Ever since Nationals general manager Mike Rizzo said last month that the team's top offseason priority was an No. 1 starter, sounding bold tones about the Nationals' ability to acquire an ace, there's been a mix of curiosity and anxiousness among fans about who the team could actually land. There's no doubt Rangers starter Cliff Lee, due to be a free agent at the end of the season, is at the top of the list for most teams this offseason - and the left-hander is proving for the second straight postseason just how special he is. But could the Nationals actually make a run at him?
Industry sources believe they have a chance. Several baseball officials believe the 32-year-old left-hander is the team's big target this winter, and expect they could make the kind of blockbuster offer to Lee to get the job done. The buzz around baseball is that Lee will "follow the money" this winter and pitch for the highest bidder. The questions, though, will be whether Lee sticks to that if the best offer is in Washington - and whether the Nationals are comfortable tying up a large chunk of their payroll to get Lee, especially when younger pitchers like Kansas City's Zack Greinke and Tampa Bay's Matt Garza could be available via trade this winter.
He could command a deal in the neighborhood of $125 million for five years, and while baseball sources believe the Nationals are willing to spend that kind of money, they'll probably also have to pay a premium to account for the fact that a) Lee has no real connection to the Washington market and b) the team hasn't been competitive. The Rangers are expected to make a strong push to resign Lee, and play just five hours from Lee's Little Rock, Ark., home.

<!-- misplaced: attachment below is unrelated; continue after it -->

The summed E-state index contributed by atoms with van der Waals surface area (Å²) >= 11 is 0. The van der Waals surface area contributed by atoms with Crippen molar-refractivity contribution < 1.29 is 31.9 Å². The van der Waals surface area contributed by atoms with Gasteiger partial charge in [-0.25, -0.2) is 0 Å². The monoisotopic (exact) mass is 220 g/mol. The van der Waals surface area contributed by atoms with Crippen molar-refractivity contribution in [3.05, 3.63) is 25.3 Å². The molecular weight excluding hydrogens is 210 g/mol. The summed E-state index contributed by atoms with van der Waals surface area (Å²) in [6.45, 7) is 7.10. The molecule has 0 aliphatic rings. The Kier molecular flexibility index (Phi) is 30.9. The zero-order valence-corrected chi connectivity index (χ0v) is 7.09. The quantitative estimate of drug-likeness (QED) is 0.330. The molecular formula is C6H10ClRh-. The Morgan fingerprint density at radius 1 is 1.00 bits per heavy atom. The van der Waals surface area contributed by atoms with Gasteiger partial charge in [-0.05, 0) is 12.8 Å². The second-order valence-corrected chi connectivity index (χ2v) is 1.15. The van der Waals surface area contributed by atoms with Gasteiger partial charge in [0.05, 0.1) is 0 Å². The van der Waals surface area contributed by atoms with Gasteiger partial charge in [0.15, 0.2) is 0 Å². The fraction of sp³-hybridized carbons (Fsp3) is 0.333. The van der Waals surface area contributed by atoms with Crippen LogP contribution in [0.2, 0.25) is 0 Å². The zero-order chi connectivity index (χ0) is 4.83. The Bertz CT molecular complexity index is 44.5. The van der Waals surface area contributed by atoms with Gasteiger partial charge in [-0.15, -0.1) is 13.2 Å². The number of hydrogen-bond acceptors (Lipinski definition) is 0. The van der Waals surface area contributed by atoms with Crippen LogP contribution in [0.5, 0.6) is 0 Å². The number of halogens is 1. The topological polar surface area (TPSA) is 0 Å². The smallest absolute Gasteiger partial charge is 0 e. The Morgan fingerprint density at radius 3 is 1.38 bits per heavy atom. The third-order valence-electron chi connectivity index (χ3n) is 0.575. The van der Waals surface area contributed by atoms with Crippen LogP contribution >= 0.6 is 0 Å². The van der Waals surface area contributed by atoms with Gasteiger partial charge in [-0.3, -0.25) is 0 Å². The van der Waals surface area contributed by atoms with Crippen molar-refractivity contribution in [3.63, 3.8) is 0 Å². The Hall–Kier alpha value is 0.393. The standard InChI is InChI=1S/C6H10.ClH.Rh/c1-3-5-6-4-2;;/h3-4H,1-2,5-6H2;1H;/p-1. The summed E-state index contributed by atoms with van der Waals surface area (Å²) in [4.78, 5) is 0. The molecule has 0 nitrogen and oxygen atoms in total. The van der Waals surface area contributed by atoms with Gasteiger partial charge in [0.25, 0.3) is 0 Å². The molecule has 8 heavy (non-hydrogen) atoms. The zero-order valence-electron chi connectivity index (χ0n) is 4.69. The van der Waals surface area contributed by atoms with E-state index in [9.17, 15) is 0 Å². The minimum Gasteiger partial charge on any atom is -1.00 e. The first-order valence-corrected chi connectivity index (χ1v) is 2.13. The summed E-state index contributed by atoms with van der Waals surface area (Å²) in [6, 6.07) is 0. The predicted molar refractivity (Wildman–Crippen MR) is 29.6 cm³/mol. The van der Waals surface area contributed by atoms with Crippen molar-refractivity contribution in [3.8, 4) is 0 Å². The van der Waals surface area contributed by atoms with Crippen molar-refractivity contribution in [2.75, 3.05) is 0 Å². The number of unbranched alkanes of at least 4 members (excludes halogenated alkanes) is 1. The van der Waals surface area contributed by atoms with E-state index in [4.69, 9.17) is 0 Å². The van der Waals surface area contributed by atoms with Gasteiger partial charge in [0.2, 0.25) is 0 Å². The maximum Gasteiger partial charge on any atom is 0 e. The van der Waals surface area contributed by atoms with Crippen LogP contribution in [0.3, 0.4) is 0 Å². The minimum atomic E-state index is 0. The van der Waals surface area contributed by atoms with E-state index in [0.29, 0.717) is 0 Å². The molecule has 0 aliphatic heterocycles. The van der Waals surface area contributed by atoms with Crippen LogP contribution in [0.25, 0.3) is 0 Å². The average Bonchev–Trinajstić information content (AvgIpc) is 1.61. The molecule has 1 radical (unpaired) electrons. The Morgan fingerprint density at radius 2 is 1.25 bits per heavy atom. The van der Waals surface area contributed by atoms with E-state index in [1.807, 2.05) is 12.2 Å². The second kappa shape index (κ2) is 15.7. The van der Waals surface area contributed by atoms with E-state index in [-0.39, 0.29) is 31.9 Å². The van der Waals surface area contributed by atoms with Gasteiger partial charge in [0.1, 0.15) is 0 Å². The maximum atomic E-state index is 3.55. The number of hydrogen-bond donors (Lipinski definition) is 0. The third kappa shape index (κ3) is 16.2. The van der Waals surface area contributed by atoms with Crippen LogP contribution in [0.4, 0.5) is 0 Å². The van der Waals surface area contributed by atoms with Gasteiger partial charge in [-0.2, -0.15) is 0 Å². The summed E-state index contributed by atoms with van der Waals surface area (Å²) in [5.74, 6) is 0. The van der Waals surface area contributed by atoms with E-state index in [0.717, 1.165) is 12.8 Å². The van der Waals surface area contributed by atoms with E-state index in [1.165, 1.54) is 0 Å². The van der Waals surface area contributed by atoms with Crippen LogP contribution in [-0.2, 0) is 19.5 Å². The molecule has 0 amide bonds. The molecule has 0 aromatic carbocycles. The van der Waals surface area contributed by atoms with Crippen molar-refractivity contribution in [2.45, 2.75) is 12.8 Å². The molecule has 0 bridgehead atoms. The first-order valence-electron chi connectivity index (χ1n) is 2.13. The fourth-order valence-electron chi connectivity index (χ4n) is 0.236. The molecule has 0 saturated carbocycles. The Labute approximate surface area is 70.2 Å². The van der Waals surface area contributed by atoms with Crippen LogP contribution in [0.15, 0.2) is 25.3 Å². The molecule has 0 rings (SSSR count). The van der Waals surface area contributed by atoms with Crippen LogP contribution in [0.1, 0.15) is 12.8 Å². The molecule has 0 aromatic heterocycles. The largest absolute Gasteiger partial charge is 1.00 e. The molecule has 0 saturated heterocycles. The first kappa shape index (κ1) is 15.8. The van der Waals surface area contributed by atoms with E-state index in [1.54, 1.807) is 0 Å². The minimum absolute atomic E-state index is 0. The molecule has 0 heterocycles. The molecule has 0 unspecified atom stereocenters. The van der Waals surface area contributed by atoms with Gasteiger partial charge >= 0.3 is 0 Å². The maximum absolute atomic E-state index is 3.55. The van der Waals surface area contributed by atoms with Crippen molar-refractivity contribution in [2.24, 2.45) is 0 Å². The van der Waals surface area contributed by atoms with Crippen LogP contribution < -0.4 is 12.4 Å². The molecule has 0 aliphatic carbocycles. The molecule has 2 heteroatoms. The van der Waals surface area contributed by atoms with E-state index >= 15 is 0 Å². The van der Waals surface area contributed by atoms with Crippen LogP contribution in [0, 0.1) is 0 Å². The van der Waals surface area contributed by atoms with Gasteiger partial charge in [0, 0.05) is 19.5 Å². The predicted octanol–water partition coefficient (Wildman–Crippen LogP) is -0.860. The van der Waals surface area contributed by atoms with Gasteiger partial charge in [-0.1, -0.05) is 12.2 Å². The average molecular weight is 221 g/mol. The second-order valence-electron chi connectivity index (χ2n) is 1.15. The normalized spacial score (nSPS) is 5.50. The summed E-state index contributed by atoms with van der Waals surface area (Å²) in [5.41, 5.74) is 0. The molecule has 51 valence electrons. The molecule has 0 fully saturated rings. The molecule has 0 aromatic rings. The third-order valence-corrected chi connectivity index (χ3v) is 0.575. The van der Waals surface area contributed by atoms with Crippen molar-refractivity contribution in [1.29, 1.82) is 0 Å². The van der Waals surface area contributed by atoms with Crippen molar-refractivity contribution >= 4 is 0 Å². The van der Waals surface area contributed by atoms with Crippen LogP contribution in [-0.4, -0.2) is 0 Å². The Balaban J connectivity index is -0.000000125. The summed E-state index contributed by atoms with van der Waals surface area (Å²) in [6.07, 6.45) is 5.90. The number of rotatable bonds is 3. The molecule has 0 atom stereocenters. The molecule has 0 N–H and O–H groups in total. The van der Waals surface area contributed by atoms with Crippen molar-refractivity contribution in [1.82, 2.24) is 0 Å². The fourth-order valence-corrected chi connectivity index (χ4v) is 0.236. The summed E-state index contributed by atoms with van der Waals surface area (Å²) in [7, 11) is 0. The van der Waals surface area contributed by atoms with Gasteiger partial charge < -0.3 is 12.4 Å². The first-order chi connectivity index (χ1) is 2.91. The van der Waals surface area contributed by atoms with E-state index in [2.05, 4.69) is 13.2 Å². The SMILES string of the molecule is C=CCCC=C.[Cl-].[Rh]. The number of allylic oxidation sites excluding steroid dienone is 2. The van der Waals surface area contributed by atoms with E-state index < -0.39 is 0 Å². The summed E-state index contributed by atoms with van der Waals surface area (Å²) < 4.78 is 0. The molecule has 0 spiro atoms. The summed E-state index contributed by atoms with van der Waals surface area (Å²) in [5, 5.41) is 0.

And of course, the Yankees will likely make a play for Lee as well. They believed they had a deal done for the former Cy Young winner in July, and could throw big money at him this winter, as well. Lee has spoken fondly of New York when he's pitched there, taking the subway to Yankee Stadium before his World Series Game 1 over the Yankees last October. Yankees lefty CC Sabathia, Lee's former teammate in Cleveland, has maintained a close friendship with Lee, and the prospect of reuniting with Sabathia in pinstripes could be enticing, as well.
The Nationals' biggest bargaining chip, aside from the chance to pitch with Stephen Strasburg (assuming he returns healthy from Tommy John surgery), is cash. Lee might have to decide if that really is enough to bring him to Washington, and the Nationals will have to figure out whether it's worth spending that much on one player.